During last week's Gartner ITxpo in Orlando, IT professionals told me BYOD ranked as one of their top concerns, right up there with recruiting and retaining top staff. Products are out there, but they're often expensive, said one technology exec at a four-state utility. He carried a BlackBerry for business and an iPhone for personal use, because he doesn't want to risk getting his own data erased. Most employees, however, wanted the convenience of one smartphone, but the preferred management provider's current price was too high, he said.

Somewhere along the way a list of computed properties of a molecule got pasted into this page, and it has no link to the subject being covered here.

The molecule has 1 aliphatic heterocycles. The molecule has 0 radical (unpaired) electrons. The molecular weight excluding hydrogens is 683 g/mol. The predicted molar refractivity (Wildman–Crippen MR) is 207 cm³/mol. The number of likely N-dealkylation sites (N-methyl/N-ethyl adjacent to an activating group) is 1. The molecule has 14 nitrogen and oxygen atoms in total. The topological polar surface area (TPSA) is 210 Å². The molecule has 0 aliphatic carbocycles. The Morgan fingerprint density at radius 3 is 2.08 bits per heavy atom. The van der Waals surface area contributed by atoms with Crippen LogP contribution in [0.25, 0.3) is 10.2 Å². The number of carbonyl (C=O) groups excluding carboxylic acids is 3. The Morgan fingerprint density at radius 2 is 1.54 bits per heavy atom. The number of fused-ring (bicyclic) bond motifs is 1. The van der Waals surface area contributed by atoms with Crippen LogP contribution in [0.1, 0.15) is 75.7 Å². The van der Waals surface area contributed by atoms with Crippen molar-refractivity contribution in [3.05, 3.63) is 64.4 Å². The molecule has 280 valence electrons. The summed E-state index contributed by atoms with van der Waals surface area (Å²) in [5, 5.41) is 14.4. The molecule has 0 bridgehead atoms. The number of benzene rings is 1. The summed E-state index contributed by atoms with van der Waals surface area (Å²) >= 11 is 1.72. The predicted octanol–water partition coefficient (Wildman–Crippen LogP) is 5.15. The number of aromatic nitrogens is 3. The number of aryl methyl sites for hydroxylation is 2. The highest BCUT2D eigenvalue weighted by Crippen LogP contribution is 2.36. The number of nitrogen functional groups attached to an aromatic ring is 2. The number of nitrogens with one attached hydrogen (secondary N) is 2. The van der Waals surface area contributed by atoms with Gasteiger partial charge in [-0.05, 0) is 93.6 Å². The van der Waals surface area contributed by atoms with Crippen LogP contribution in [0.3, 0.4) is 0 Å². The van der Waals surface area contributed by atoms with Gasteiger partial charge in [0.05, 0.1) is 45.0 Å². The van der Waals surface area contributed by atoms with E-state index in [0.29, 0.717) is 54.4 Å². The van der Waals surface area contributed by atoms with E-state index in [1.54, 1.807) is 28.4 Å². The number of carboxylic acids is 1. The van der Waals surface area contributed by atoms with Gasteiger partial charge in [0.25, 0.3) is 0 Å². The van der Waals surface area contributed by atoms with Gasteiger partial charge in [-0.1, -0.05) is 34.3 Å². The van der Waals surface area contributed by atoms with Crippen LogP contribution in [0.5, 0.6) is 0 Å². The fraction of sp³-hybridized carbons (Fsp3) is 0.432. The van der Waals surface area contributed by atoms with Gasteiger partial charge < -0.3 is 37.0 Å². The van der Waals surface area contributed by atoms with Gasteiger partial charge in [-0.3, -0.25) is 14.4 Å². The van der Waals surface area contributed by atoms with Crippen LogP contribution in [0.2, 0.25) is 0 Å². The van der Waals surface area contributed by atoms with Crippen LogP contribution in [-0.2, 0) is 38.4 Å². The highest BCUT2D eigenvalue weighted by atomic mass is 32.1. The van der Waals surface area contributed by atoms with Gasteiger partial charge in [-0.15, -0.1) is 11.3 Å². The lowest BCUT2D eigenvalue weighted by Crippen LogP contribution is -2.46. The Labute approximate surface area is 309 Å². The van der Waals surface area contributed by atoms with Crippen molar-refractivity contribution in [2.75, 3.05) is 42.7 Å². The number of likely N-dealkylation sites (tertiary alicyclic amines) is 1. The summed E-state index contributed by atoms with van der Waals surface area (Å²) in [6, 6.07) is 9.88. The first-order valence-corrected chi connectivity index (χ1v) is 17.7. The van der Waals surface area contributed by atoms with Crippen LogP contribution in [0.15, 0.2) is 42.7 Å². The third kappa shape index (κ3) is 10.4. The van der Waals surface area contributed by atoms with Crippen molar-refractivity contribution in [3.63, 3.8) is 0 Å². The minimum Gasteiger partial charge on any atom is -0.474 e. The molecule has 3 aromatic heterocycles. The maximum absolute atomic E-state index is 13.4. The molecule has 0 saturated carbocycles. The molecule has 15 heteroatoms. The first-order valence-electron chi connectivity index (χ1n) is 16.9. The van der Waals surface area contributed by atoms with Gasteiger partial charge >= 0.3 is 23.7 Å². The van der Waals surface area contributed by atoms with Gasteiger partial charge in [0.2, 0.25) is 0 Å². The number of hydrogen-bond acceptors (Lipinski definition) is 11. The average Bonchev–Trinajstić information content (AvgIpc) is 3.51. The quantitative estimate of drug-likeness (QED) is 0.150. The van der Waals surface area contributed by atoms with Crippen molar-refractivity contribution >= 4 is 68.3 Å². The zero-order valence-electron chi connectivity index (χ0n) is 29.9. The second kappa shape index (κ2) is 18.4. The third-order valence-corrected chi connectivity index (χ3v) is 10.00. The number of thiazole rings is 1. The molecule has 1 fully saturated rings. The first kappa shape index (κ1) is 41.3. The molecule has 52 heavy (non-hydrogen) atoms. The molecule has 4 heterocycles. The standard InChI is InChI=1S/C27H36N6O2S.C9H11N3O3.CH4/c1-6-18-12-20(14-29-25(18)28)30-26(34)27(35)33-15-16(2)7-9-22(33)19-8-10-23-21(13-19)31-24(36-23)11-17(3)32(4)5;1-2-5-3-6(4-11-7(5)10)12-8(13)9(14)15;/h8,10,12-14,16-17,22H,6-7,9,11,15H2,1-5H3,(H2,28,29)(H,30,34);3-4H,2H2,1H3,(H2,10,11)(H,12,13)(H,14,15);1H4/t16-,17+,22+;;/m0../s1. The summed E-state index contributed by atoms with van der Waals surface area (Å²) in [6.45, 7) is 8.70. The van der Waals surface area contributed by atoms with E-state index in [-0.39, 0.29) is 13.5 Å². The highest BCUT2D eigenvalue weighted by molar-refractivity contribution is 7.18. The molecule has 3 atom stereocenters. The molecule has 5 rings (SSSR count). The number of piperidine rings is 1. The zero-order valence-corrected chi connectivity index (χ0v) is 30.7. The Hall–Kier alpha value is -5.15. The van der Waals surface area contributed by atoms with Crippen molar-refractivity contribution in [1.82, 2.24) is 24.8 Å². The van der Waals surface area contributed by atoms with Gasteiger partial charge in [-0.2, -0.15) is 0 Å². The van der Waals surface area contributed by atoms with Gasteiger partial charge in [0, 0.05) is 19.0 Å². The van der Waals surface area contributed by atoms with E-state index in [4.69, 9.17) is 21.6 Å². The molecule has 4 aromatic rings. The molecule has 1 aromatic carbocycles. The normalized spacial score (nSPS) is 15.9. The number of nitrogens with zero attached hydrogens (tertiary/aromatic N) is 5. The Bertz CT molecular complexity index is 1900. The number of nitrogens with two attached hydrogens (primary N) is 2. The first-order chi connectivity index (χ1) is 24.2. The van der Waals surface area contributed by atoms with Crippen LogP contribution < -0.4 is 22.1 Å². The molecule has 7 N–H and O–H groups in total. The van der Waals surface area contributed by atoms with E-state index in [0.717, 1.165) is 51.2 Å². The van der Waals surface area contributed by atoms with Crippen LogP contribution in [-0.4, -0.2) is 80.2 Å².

If negotiations worked, the utility planned to buy the solution. If not, it would pass and continue looking.
It's critical that companies figure out BYOD, executives agreed. Support calls, legal questions, brand image and employee retention hinge on getting it right, Jeff Holleran, senior director of enterprise product management at BlackBerry, told me. BlackBerry unveiled cloud-based, multi-platform BYOD management tools suited for organizations of all sizes. Designed to resemble the native OS, the enterprise mobility management service will be "cheaper than a cup of coffee on a subscription basis," said Holleran.
Standardize And Deliver
Kellogg Co. was in mobile chaos about a year ago: About 10,000 of its 17,000 knowledge workers used phones, and about 7,000 of them were BlackBerry devices, said Ken Thompson, director of IT workplace solutions. Another 1,000 were iPhones, and some users brought in iPads as well, he said.